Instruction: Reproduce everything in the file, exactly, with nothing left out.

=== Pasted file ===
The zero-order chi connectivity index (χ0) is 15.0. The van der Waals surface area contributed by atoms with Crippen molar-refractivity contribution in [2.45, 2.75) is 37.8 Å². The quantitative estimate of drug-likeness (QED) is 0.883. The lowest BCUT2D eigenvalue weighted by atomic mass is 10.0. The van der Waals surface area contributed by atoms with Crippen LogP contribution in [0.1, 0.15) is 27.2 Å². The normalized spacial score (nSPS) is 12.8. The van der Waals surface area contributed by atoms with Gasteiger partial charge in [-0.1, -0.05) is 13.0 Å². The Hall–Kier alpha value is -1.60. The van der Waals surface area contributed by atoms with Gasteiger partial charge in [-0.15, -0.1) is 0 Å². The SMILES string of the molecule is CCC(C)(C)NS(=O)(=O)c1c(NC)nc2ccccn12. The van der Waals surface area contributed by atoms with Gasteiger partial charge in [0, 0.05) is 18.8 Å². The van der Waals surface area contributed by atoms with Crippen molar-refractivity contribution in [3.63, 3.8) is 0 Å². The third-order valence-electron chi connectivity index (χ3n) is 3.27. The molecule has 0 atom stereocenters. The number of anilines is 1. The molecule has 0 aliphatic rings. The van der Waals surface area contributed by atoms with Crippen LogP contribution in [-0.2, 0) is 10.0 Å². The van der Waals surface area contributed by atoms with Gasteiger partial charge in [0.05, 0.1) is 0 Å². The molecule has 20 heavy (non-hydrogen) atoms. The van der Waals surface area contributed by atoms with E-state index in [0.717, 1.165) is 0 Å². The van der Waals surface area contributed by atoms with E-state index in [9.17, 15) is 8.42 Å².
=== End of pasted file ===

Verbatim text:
The zero-order chi connectivity index (χ0) is 15.0. The van der Waals surface area contributed by atoms with Crippen molar-refractivity contribution in [2.45, 2.75) is 37.8 Å². The quantitative estimate of drug-likeness (QED) is 0.883. The lowest BCUT2D eigenvalue weighted by atomic mass is 10.0. The van der Waals surface area contributed by atoms with Crippen LogP contribution in [0.1, 0.15) is 27.2 Å². The normalized spacial score (nSPS) is 12.8. The van der Waals surface area contributed by atoms with Gasteiger partial charge in [-0.1, -0.05) is 13.0 Å². The Hall–Kier alpha value is -1.60. The van der Waals surface area contributed by atoms with Gasteiger partial charge in [-0.15, -0.1) is 0 Å². The SMILES string of the molecule is CCC(C)(C)NS(=O)(=O)c1c(NC)nc2ccccn12. The van der Waals surface area contributed by atoms with Gasteiger partial charge in [0, 0.05) is 18.8 Å². The van der Waals surface area contributed by atoms with Crippen molar-refractivity contribution in [3.63, 3.8) is 0 Å². The third-order valence-electron chi connectivity index (χ3n) is 3.27. The molecule has 0 atom stereocenters. The number of anilines is 1. The molecule has 0 aliphatic rings. The van der Waals surface area contributed by atoms with Crippen LogP contribution in [-0.2, 0) is 10.0 Å². The van der Waals surface area contributed by atoms with Gasteiger partial charge in [0.05, 0.1) is 0 Å². The molecule has 20 heavy (non-hydrogen) atoms. The van der Waals surface area contributed by atoms with E-state index in [0.717, 1.165) is 0 Å². The van der Waals surface area contributed by atoms with E-state index in [9.17, 15) is 8.42 Å².